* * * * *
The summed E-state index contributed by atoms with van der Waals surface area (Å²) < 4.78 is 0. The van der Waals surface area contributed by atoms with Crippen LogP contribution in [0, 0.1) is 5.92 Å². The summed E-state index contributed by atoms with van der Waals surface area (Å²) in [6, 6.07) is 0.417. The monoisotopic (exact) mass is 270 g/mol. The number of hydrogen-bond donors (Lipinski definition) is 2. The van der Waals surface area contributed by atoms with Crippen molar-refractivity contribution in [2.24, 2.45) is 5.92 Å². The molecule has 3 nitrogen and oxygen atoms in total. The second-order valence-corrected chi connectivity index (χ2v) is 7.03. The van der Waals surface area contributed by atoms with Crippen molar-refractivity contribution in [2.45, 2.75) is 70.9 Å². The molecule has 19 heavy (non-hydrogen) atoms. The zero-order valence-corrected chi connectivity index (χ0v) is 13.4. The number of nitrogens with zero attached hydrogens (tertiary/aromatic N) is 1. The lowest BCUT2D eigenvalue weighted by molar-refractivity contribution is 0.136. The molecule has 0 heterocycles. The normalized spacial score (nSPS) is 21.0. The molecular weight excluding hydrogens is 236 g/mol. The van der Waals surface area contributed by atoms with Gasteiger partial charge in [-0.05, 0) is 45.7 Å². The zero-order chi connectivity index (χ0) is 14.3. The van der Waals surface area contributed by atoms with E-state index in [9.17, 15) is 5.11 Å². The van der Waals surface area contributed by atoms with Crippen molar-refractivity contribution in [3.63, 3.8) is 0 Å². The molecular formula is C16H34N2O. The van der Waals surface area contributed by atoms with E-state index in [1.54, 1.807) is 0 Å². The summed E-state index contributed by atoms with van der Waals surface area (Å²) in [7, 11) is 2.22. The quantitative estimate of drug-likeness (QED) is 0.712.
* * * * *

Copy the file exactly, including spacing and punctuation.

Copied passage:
The summed E-state index contributed by atoms with van der Waals surface area (Å²) < 4.78 is 0. The van der Waals surface area contributed by atoms with Crippen LogP contribution in [0, 0.1) is 5.92 Å². The summed E-state index contributed by atoms with van der Waals surface area (Å²) in [6, 6.07) is 0.417. The monoisotopic (exact) mass is 270 g/mol. The number of hydrogen-bond donors (Lipinski definition) is 2. The van der Waals surface area contributed by atoms with Crippen molar-refractivity contribution in [2.24, 2.45) is 5.92 Å². The molecule has 3 nitrogen and oxygen atoms in total. The second-order valence-corrected chi connectivity index (χ2v) is 7.03. The van der Waals surface area contributed by atoms with Crippen molar-refractivity contribution in [2.45, 2.75) is 70.9 Å². The molecule has 19 heavy (non-hydrogen) atoms. The zero-order valence-corrected chi connectivity index (χ0v) is 13.4. The number of nitrogens with zero attached hydrogens (tertiary/aromatic N) is 1. The lowest BCUT2D eigenvalue weighted by molar-refractivity contribution is 0.136. The molecule has 0 heterocycles. The normalized spacial score (nSPS) is 21.0. The molecular weight excluding hydrogens is 236 g/mol. The van der Waals surface area contributed by atoms with Gasteiger partial charge in [-0.05, 0) is 45.7 Å². The zero-order chi connectivity index (χ0) is 14.3. The van der Waals surface area contributed by atoms with E-state index in [9.17, 15) is 5.11 Å². The van der Waals surface area contributed by atoms with Crippen molar-refractivity contribution in [3.63, 3.8) is 0 Å². The molecular formula is C16H34N2O. The van der Waals surface area contributed by atoms with E-state index in [1.54, 1.807) is 0 Å². The summed E-state index contributed by atoms with van der Waals surface area (Å²) in [7, 11) is 2.22. The quantitative estimate of drug-likeness (QED) is 0.712.